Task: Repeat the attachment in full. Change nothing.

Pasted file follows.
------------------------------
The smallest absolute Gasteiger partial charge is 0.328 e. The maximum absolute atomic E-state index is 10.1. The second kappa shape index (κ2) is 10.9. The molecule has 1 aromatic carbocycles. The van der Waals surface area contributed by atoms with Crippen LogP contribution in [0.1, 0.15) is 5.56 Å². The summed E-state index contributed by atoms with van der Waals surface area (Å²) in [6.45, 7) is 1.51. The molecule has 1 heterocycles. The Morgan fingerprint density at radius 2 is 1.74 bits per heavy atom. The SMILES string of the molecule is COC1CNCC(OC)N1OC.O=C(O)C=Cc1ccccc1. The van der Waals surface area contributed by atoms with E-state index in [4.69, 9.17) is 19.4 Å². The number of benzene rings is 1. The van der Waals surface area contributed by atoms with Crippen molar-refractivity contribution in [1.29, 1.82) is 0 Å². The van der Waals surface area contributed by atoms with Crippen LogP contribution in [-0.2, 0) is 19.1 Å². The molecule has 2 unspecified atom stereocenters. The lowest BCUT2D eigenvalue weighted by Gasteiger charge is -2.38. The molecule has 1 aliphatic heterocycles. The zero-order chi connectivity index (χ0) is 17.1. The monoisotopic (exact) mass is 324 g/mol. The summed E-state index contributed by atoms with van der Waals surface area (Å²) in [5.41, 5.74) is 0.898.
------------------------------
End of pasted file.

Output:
The smallest absolute Gasteiger partial charge is 0.328 e. The maximum absolute atomic E-state index is 10.1. The second kappa shape index (κ2) is 10.9. The molecule has 1 aromatic carbocycles. The van der Waals surface area contributed by atoms with Crippen LogP contribution in [0.1, 0.15) is 5.56 Å². The summed E-state index contributed by atoms with van der Waals surface area (Å²) in [6.45, 7) is 1.51. The molecule has 1 heterocycles. The Morgan fingerprint density at radius 2 is 1.74 bits per heavy atom. The SMILES string of the molecule is COC1CNCC(OC)N1OC.O=C(O)C=Cc1ccccc1. The van der Waals surface area contributed by atoms with E-state index in [4.69, 9.17) is 19.4 Å². The number of benzene rings is 1. The van der Waals surface area contributed by atoms with Crippen molar-refractivity contribution in [1.29, 1.82) is 0 Å². The van der Waals surface area contributed by atoms with Crippen LogP contribution in [-0.2, 0) is 19.1 Å². The molecule has 2 unspecified atom stereocenters. The lowest BCUT2D eigenvalue weighted by Gasteiger charge is -2.38. The molecule has 1 aliphatic heterocycles. The zero-order chi connectivity index (χ0) is 17.1. The monoisotopic (exact) mass is 324 g/mol. The summed E-state index contributed by atoms with van der Waals surface area (Å²) in [5.41, 5.74) is 0.898.